If you suffer from painful ingrown toenails please call the office for an appointment at 509-838-2929
For more information about ingrown toenails, check the link below to the American Podiatric Medical Association Website:
With the beating a person’s feet take during a lifetime, it is not surprising that one of the most common complaints seen at A Home of Happy Feet is heel pain. Although there can be many causes of heel pain, by far the most common cause is plantar fasciitis. The typical patient will complain of pain on the very bottom of the heel, especially when first arising in the morning. After walking, it will seem to get better. Later in the day the pain will seem to return, especially if they sit and then get up again.
The cause of all this pain, the plantar fascia, is a ligament that attaches to the bottom of the heel bone and extends up the entire arch to the ball of the foot. If you pull up on your big toe and feel a tight band in the arch, that is the plantar fascia. You can think of the plantar fascia like a shock absorber in a car. It helps to protect the foot from the tremendous forces it endures when your foot impacts the ground. Sometimes these forces are so great they cause an inflammation of the plantar fascia itself, hence the name plantar fasciitis. In cases where the inflammation of the plantar fascia has been present for some time, a “heel spur” may develop where the ligament attaches to the heel bone.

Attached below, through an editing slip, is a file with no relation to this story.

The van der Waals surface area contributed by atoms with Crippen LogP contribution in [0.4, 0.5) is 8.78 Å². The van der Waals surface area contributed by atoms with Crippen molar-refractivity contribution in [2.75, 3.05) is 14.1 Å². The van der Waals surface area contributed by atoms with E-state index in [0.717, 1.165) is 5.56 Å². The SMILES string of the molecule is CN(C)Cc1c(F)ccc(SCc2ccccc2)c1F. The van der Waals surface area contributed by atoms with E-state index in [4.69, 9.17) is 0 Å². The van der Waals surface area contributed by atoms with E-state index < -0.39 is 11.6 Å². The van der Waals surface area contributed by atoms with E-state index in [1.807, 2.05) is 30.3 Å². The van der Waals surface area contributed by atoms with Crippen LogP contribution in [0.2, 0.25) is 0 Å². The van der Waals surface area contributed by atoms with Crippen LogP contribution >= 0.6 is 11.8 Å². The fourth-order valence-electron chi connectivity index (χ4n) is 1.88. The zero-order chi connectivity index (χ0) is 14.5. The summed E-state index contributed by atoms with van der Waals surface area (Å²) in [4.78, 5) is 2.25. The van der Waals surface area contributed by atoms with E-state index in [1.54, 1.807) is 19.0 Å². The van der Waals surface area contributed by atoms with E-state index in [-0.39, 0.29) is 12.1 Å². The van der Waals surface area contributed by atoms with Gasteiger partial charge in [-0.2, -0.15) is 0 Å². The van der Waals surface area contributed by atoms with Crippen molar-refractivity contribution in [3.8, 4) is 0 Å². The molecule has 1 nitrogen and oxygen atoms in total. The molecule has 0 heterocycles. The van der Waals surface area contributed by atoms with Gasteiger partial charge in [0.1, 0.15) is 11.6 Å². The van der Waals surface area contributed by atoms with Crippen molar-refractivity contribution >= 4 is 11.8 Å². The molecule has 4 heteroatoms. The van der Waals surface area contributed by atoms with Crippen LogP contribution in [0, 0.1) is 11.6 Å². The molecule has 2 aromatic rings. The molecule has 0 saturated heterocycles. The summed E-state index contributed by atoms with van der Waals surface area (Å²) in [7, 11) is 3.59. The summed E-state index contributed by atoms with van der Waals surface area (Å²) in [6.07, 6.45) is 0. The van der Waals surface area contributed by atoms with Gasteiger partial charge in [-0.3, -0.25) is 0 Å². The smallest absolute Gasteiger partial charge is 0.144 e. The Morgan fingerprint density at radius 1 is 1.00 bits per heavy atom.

There are a variety of treatments are available from Dr. Ronald Douglas for patients suffering from plantar fasciitis. A detailed examination needs to be done to first eliminate other causes of heel pain, such as fractures of the heel bone, tendonitis or arthritis. Treatment of plantar fasciitis at A Home of Happy Feet is initially directed at reducing the stress on the plantar fascia that caused the inflammation. This usually involves a tapping of the arch and stretching exercises of the Achilles tendon, followed by a supportive device (orthotic) placed in the shoes to support the plantar fascia. Other treatments aimed at reducing the inflammation include oral anti-inflammatory (advil, Ibuprofen) and cortisone injections. In cases that do not respond to conservative therapy, there are surgical options available.
If you suffer from heel pain, please call A Home of Happy Feet and make an appointment with Dr. Ronald Douglas at 509-838-2929. For more information, consult the link below: